Although Black men presented with more aggressive localized prostate cancer, they experienced better outcomes than White men when treated with definitive radiotherapy (RT), according to a meta-analysis published in JAMA Network Open.

The meta-analysis included data from 8814 patients enrolled in 7 randomized clinical trials evaluating definitive RT, with or without androgen-deprivation therapy, between 1990 and 2010. The median follow-up was 10.6 years.

The patients had a mean age of 69.1 years, and 18.5% were Black. Most patients had intermediate-risk disease (48.4%) or high-risk disease (34.3%) according to National Comprehensive Cancer Network criteria.

The diagnosis of prostate cancer among Black men occurred at a significantly younger age than among White men. The median age was 68 years and 71 years, respectively (P <.001).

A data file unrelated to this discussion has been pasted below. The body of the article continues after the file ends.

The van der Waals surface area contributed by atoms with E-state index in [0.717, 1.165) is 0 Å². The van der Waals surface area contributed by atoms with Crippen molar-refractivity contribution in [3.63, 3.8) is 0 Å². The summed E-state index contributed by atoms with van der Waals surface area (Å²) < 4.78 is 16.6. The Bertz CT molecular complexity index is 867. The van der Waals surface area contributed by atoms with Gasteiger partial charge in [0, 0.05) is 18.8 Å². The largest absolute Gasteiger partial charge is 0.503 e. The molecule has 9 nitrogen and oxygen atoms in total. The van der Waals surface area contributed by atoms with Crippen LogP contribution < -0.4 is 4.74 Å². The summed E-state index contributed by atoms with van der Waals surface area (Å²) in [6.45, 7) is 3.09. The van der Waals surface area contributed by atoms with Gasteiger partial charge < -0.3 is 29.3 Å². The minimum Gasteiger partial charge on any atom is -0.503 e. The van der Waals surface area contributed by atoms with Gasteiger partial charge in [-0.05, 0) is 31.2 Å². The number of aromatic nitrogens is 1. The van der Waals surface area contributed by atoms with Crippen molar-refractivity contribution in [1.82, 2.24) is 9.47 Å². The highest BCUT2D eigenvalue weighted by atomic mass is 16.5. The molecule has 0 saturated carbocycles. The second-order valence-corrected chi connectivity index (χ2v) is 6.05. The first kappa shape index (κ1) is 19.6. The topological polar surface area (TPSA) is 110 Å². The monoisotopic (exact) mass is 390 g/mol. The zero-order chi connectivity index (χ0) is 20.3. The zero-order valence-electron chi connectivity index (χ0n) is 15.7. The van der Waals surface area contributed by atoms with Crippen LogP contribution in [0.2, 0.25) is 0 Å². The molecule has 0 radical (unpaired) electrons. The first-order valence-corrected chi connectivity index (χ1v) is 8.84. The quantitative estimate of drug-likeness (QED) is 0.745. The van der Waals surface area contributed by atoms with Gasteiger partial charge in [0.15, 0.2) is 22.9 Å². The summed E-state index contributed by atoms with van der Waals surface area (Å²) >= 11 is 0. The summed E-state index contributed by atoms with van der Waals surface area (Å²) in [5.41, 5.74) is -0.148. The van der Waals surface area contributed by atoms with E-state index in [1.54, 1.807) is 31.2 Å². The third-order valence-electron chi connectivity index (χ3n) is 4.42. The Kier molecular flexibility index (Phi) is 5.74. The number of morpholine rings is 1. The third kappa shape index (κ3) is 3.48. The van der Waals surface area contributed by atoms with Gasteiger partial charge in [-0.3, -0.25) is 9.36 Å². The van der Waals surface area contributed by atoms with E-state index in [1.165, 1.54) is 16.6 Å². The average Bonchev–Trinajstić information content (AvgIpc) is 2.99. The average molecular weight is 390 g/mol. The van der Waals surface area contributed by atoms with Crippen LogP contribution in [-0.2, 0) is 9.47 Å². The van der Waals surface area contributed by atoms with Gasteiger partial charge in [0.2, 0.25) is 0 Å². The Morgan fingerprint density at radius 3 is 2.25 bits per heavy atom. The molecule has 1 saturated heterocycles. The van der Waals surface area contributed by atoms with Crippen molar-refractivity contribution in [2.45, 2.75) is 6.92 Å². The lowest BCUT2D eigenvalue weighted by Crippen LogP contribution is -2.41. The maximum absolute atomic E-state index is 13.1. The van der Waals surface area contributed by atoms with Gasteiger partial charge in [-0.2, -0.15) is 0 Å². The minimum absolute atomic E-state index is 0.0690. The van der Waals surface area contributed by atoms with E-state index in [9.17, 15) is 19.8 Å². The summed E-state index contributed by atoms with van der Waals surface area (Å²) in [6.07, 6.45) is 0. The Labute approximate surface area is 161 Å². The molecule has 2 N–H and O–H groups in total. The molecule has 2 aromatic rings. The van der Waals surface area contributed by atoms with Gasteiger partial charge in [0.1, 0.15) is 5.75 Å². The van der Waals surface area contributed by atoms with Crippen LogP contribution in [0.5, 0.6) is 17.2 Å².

Black men were also more likely to present with high-risk disease (P <.001), higher prostate-specific antigen levels (P <.001), and Gleason scores of 8 to 10 (P =.03).

However, Black men had better outcomes than White men. In a multivariable analysis, Black race was significantly associated with lower rates of biochemical relapse (subdistribution hazard ratio [sHR], 0.79; 95% CI, 0.72-0.88; P <.001), distant metastases (sHR, 0.69;95% CI, 0.55-0.87; P =.002), and prostate cancer-specific mortality (sHR, 0.68; 95% CI, 0.50-0.93; P =.01).

“These results provide high-level evidence to question the belief that prostate cancer among Black men necessarily portends a worse prognosis compared with White men,” the researchers wrote. They added that these data suggest that “other determinants of outcome, such as access to care, are important factors of achieving racial equality.”

Disclosures: Some study authors declared affiliations with biotech, pharmaceutical, and/or device companies. Please see the original reference for a full list of disclosures.


Ma TM, Romero T, Nickols NG, et al. Comparison of response to definitive radiotherapy for localized prostate cancer in Black and White men. A meta-analysis. JAMA Netw Open. 2021;4:e2139769. doi:10.1001/jamanetworkopen.2021.39769